London: John Murray, 1863.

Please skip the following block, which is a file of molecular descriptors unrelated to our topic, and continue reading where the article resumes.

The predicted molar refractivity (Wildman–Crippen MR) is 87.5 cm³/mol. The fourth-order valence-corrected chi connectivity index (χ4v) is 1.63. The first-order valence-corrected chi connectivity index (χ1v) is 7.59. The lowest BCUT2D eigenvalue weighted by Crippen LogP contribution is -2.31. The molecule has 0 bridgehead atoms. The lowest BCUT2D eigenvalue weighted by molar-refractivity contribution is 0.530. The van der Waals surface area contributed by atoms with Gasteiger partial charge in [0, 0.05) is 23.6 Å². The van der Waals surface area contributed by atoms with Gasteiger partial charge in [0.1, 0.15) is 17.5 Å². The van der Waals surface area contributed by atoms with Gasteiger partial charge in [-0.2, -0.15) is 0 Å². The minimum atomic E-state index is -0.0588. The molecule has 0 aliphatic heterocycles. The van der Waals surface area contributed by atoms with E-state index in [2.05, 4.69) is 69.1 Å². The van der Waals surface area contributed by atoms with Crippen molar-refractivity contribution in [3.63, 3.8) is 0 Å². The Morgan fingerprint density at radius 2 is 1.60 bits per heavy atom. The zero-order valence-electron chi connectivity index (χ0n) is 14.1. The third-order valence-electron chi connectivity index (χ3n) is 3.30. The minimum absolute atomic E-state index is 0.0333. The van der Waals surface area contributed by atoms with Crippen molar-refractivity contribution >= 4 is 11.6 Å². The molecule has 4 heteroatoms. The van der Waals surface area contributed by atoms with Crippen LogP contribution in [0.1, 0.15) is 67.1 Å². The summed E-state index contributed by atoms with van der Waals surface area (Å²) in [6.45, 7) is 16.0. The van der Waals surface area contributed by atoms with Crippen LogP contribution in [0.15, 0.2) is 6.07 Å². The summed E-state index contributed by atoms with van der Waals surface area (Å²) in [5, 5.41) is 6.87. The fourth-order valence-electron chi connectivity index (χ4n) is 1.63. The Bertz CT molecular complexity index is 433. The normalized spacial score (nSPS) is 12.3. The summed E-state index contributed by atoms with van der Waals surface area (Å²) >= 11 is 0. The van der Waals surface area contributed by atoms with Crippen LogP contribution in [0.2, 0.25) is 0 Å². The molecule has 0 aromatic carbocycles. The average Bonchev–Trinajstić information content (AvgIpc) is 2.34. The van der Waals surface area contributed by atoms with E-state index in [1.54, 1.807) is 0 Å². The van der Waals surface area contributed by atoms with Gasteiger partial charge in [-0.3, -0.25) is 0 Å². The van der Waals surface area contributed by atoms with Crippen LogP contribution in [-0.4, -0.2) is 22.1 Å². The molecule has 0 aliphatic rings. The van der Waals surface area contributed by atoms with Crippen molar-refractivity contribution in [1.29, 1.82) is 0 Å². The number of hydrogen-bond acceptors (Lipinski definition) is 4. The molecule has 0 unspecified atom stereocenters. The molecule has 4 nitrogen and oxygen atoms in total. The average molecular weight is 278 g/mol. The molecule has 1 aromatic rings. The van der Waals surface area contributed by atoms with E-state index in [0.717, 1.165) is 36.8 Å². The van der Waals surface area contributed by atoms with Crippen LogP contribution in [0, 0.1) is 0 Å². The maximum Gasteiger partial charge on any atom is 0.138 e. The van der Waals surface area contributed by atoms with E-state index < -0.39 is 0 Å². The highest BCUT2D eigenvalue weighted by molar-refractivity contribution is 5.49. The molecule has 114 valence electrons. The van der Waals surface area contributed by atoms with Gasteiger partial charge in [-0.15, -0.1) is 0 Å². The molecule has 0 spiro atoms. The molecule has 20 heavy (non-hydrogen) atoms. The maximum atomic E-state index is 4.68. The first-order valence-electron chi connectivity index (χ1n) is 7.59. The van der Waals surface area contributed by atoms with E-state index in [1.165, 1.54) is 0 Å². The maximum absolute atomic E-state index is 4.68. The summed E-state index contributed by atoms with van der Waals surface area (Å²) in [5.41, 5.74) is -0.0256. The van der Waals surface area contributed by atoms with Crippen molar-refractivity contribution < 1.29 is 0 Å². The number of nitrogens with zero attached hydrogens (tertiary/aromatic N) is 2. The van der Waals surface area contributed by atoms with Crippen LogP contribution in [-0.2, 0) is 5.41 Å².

First Edition. Hardcover. Near fine. Two volumes, pp. xiii, 351, 32 (publisher's ads); 423, with 9 full-page plates, additional illustrations in the text, and a folding map. Bound in three-quarter blue leather over blue cloth, with red spine label, spine decorated in gilt, marbled endpapers. Some minor scuffing to the leather, else fine. Bates and his friend and fellow naturalist Alfred Russel Wallace traveled to the Amazon together in 1848. "Wallace returned to England in 1852, but Bates was to remain in Amazonia for eleven years, collecting around bases at Belém, Ega (1850–51 and 1855–9), and Santarém and Villa Nova (1851–5); along the Amazon; and on expeditions up the Tapajos (1852) and as far west as São Paulo on the Solimões in 1857. He worked alone, using local river craft, and, after their introduction in 1853, steamboats. Although his main interest was in insects, particularly butterflies and beetles, he also collected animals, birds, reptiles, plants, shells, and Indian artefacts....In total he dispatched some 14,700 species back to England, 8000 of them new to science (DNB). Upon his return to England, Bates wrote several papers that offered support for Darwin's theory of natural selection, and it was Darwin who urged him to write an account of his years in the Amazon. The Naturalist on the River Amazons was not only a highly important work for science, but an accessible and engaging book with interesting details of local people, places, and customs as well as plants and animals. It was an immediate success and has since become a classic of travel writing. Borba de Moraes p. 77, Sabin 3932a.